Gold plunged $41 an ounce to $1,683.

Oil closed down $0.41 a barrel at $97.26.

The U.S. dollar etf UUP closed up 0.2%.

The U.S. Treasury bond etf TLT closed up 0.6%.

Yesterday in European Markets.

Markets in Europe also closed down sharply again yesterday. London closed down 2.6%. The German DAX closed down 3.3%. France closed down 3.4%.

Asian Markets Closed Down Sunday Night But Mixed Last Night.

The DJ Asia-Pacific Index closed down 1.7% Sunday night and up 0.4% last night.

Among individual markets last night:

Australia closed down 0.7%. China closed down 0.1%. Hong Kong closed up 0.1%. India closed up 0.8%. Indonesia closed up 1.5%. Japan closed down 0.4%. Malaysia closed up 0.2%. New Zealand closed down 0.1%. South Korea closed up 0.3%. Singapore closed up 0.7%. Taiwan closed down 0.6%. Thailand closed up 1.3%.

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Markets This Morning.

European markets were positive for a change this morning until the disappointing GDP revision in the U.S. was released. That reversed them to the downside. The London FTSE is now up only 0.2%. Germany’s DAX is down 0.3%. France’s CAC is now down 0.2%.

Oil is up $0.34 a barrel at $97.26.

Gold is up $16 an ounce at $1,694 an ounce.

This morning in the U.S. Market:

This week will be a holiday shortened week but still a fairly heavy week for potential market-moving economic reports, including Existing Home Sales, a revision to 3rd quarter GDP, and Durable Goods Orders. To see the schedule of the week’s reports click here, and look at the left side of the page it takes you to.

Yesterday’s reports continued the trend of the last few weeks of most economic reports showing the U.S. economy recovering from the first half slowdown. Existing Home Sales rose 1.4% in October, better than the consensus forecast of a decline. The Chicago Fed’s National Business Activity Index improved to -0.13 in October from a positively adjusted –0.20 in September.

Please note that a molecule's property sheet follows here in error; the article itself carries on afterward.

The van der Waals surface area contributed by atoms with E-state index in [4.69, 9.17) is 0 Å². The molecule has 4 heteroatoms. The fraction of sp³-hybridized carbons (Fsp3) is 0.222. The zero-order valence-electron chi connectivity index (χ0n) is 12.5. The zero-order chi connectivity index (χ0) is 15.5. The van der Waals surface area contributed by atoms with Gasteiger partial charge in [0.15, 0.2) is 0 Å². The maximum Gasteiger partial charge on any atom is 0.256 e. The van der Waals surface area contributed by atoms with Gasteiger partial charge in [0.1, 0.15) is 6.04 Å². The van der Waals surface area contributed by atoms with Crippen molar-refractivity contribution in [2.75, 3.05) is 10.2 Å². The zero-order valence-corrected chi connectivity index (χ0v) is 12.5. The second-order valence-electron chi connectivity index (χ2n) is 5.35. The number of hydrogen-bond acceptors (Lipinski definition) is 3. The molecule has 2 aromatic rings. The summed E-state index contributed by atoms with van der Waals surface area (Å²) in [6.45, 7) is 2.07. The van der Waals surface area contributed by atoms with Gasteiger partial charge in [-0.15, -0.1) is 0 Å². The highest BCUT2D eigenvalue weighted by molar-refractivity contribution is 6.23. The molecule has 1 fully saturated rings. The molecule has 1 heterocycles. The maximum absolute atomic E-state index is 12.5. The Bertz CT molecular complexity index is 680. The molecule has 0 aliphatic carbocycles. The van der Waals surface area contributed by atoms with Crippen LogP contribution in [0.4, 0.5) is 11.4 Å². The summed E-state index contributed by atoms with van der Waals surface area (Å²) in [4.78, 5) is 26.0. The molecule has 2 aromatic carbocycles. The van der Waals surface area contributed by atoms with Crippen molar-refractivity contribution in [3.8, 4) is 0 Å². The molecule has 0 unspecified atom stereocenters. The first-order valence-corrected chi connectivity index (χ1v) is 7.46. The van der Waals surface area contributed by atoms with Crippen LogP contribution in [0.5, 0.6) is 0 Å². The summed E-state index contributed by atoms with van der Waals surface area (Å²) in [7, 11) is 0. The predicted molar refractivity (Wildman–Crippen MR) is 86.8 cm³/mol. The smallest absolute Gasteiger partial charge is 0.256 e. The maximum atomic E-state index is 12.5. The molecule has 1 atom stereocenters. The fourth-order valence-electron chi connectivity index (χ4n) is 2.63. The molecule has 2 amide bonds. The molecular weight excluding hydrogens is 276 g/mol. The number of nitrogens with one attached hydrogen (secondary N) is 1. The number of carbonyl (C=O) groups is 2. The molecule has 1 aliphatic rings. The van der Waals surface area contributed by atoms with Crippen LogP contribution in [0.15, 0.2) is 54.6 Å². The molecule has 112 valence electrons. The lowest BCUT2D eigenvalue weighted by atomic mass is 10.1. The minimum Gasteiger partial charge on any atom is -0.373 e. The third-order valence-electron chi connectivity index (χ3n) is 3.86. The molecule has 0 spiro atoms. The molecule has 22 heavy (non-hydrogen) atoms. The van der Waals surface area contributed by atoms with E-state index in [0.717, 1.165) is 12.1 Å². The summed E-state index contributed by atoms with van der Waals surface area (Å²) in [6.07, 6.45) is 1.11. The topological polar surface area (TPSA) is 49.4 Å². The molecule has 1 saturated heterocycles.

But this morning’s report was a revision of 3rd quarter GDP, which was a disappointment. It was expected to be revised down to 2.3% due to later information on lower business inventories than were previously known. But 3rd GDP growth was revised down to just 2.0%.

Still to come is the release of the minutes of the Fed’s last FOMC meeting, which will be released at 2:30 p.m.

The GDP report has turned the previously positive pre-open indicators in the U.S. negative, as well as turning previously positive European markets negative.

Our Pre-Open Indicators:

Our pre-open indicators are now pointing to the Dow being down 30 points or so in the early going.

NOTE: U.S. markets will be closed all day Thursday for the Thanksgiving holiday, and will close early on Friday.

Our offices will be closed Thursday until Monday morning. If you’re looking to subscribe please do so by tomorrow to have access over the long weekend.

To read my weekend newspaper column ‘Why We Should Help Europe!’ click here!

Subscribers to Street Smart Report: In addition to the charts and analysis in the Premium Content area of today’s blog post, there will be an in-depth U.S. markets signals and analysis report tomorrow for you on the Street Smart Report website.

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I’ll be back Thursday morning (Thanksgiving Day), with the regular Thursday morning post, at 9:25 a.m. (This blog appears every Tuesday, Thursday, and Saturday morning!).

**** End of Today’s post*****